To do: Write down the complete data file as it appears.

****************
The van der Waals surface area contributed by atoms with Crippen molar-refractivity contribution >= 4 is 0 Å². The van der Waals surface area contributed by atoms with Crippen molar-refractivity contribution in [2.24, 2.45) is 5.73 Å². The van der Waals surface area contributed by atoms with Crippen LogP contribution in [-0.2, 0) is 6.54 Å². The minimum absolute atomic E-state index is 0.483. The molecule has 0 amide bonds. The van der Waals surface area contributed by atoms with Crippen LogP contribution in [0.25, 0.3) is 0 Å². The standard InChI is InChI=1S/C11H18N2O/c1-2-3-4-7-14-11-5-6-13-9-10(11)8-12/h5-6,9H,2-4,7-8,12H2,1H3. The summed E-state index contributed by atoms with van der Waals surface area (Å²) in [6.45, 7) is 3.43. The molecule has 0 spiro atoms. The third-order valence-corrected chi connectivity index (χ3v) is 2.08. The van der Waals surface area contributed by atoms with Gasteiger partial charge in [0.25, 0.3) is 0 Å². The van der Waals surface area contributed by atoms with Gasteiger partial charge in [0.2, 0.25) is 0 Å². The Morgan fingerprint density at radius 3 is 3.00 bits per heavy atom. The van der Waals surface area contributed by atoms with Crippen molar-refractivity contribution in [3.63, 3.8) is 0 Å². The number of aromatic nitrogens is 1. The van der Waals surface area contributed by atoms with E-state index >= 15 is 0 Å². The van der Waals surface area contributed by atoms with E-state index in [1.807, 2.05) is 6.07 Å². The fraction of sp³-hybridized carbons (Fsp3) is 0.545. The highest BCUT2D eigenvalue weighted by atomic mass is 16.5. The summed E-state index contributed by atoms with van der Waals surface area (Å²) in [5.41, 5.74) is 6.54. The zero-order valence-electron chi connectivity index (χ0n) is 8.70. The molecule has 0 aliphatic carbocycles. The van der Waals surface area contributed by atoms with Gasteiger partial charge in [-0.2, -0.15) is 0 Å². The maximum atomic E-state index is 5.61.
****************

The van der Waals surface area contributed by atoms with Crippen molar-refractivity contribution >= 4 is 0 Å². The van der Waals surface area contributed by atoms with Crippen molar-refractivity contribution in [2.24, 2.45) is 5.73 Å². The van der Waals surface area contributed by atoms with Crippen LogP contribution in [-0.2, 0) is 6.54 Å². The minimum absolute atomic E-state index is 0.483. The molecule has 0 amide bonds. The van der Waals surface area contributed by atoms with Crippen LogP contribution in [0.25, 0.3) is 0 Å². The standard InChI is InChI=1S/C11H18N2O/c1-2-3-4-7-14-11-5-6-13-9-10(11)8-12/h5-6,9H,2-4,7-8,12H2,1H3. The summed E-state index contributed by atoms with van der Waals surface area (Å²) in [6.45, 7) is 3.43. The molecule has 0 spiro atoms. The third-order valence-corrected chi connectivity index (χ3v) is 2.08. The van der Waals surface area contributed by atoms with Gasteiger partial charge in [0.25, 0.3) is 0 Å². The van der Waals surface area contributed by atoms with Gasteiger partial charge in [0.2, 0.25) is 0 Å². The Morgan fingerprint density at radius 3 is 3.00 bits per heavy atom. The van der Waals surface area contributed by atoms with Crippen molar-refractivity contribution in [3.63, 3.8) is 0 Å². The number of aromatic nitrogens is 1. The van der Waals surface area contributed by atoms with E-state index >= 15 is 0 Å². The van der Waals surface area contributed by atoms with E-state index in [1.807, 2.05) is 6.07 Å². The fraction of sp³-hybridized carbons (Fsp3) is 0.545. The highest BCUT2D eigenvalue weighted by atomic mass is 16.5. The summed E-state index contributed by atoms with van der Waals surface area (Å²) in [5.41, 5.74) is 6.54. The zero-order valence-electron chi connectivity index (χ0n) is 8.70. The molecule has 0 aliphatic carbocycles. The van der Waals surface area contributed by atoms with Gasteiger partial charge in [-0.2, -0.15) is 0 Å². The maximum atomic E-state index is 5.61.